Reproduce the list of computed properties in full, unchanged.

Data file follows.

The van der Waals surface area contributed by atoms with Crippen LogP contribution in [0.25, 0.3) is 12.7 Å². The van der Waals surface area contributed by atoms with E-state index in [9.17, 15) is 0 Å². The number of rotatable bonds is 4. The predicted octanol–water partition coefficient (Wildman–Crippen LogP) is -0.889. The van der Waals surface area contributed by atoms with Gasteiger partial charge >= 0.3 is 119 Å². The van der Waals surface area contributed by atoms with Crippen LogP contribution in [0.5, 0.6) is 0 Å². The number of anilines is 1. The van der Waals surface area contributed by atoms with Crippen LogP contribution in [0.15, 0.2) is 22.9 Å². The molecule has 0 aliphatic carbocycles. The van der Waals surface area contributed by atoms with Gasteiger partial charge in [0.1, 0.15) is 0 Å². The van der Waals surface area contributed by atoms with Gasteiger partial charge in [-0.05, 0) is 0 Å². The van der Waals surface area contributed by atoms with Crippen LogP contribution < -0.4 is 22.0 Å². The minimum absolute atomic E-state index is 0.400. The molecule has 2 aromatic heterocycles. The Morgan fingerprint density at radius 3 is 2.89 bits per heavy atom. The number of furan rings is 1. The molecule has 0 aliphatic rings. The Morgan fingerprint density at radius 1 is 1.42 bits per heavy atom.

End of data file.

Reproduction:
The van der Waals surface area contributed by atoms with Crippen LogP contribution in [0.25, 0.3) is 12.7 Å². The van der Waals surface area contributed by atoms with E-state index in [9.17, 15) is 0 Å². The number of rotatable bonds is 4. The predicted octanol–water partition coefficient (Wildman–Crippen LogP) is -0.889. The van der Waals surface area contributed by atoms with Gasteiger partial charge >= 0.3 is 119 Å². The van der Waals surface area contributed by atoms with Crippen LogP contribution in [0.5, 0.6) is 0 Å². The number of anilines is 1. The van der Waals surface area contributed by atoms with Crippen LogP contribution in [0.15, 0.2) is 22.9 Å². The molecule has 0 aliphatic carbocycles. The van der Waals surface area contributed by atoms with Gasteiger partial charge in [0.1, 0.15) is 0 Å². The van der Waals surface area contributed by atoms with Gasteiger partial charge in [-0.05, 0) is 0 Å². The van der Waals surface area contributed by atoms with Crippen LogP contribution < -0.4 is 22.0 Å². The minimum absolute atomic E-state index is 0.400. The molecule has 2 aromatic heterocycles. The Morgan fingerprint density at radius 3 is 2.89 bits per heavy atom. The number of furan rings is 1. The molecule has 0 aliphatic rings. The Morgan fingerprint density at radius 1 is 1.42 bits per heavy atom.